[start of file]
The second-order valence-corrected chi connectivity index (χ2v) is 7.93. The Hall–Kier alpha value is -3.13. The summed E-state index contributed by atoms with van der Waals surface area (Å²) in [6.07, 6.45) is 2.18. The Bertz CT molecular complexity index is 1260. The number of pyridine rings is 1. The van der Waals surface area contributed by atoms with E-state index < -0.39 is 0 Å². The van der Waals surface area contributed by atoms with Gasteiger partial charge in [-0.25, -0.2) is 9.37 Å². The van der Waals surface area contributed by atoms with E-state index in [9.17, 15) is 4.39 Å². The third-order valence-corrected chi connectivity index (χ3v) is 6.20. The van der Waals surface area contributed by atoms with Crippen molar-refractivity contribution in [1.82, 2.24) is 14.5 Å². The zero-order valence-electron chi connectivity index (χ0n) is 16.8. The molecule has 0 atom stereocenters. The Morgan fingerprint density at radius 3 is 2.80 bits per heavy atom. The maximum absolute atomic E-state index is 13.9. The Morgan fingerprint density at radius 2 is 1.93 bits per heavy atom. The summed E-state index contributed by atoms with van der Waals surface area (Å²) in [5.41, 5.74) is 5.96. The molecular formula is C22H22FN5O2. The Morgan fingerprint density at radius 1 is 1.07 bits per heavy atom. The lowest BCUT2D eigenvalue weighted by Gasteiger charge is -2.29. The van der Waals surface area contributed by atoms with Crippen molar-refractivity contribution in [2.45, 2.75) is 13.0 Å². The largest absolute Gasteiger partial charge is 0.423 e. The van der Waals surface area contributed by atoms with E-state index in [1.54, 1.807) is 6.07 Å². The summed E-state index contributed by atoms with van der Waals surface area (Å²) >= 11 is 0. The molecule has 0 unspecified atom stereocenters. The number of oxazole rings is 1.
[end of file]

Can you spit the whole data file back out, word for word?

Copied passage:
The second-order valence-corrected chi connectivity index (χ2v) is 7.93. The Hall–Kier alpha value is -3.13. The summed E-state index contributed by atoms with van der Waals surface area (Å²) in [6.07, 6.45) is 2.18. The Bertz CT molecular complexity index is 1260. The number of pyridine rings is 1. The van der Waals surface area contributed by atoms with E-state index < -0.39 is 0 Å². The van der Waals surface area contributed by atoms with Gasteiger partial charge in [-0.25, -0.2) is 9.37 Å². The van der Waals surface area contributed by atoms with E-state index in [9.17, 15) is 4.39 Å². The third-order valence-corrected chi connectivity index (χ3v) is 6.20. The van der Waals surface area contributed by atoms with Crippen molar-refractivity contribution in [1.82, 2.24) is 14.5 Å². The zero-order valence-electron chi connectivity index (χ0n) is 16.8. The molecule has 0 atom stereocenters. The Morgan fingerprint density at radius 3 is 2.80 bits per heavy atom. The maximum absolute atomic E-state index is 13.9. The Morgan fingerprint density at radius 2 is 1.93 bits per heavy atom. The summed E-state index contributed by atoms with van der Waals surface area (Å²) in [5.41, 5.74) is 5.96. The molecular formula is C22H22FN5O2. The Morgan fingerprint density at radius 1 is 1.07 bits per heavy atom. The lowest BCUT2D eigenvalue weighted by Gasteiger charge is -2.29. The van der Waals surface area contributed by atoms with Crippen molar-refractivity contribution in [2.45, 2.75) is 13.0 Å². The largest absolute Gasteiger partial charge is 0.423 e. The van der Waals surface area contributed by atoms with E-state index in [1.54, 1.807) is 6.07 Å². The summed E-state index contributed by atoms with van der Waals surface area (Å²) >= 11 is 0. The molecule has 0 unspecified atom stereocenters. The number of oxazole rings is 1.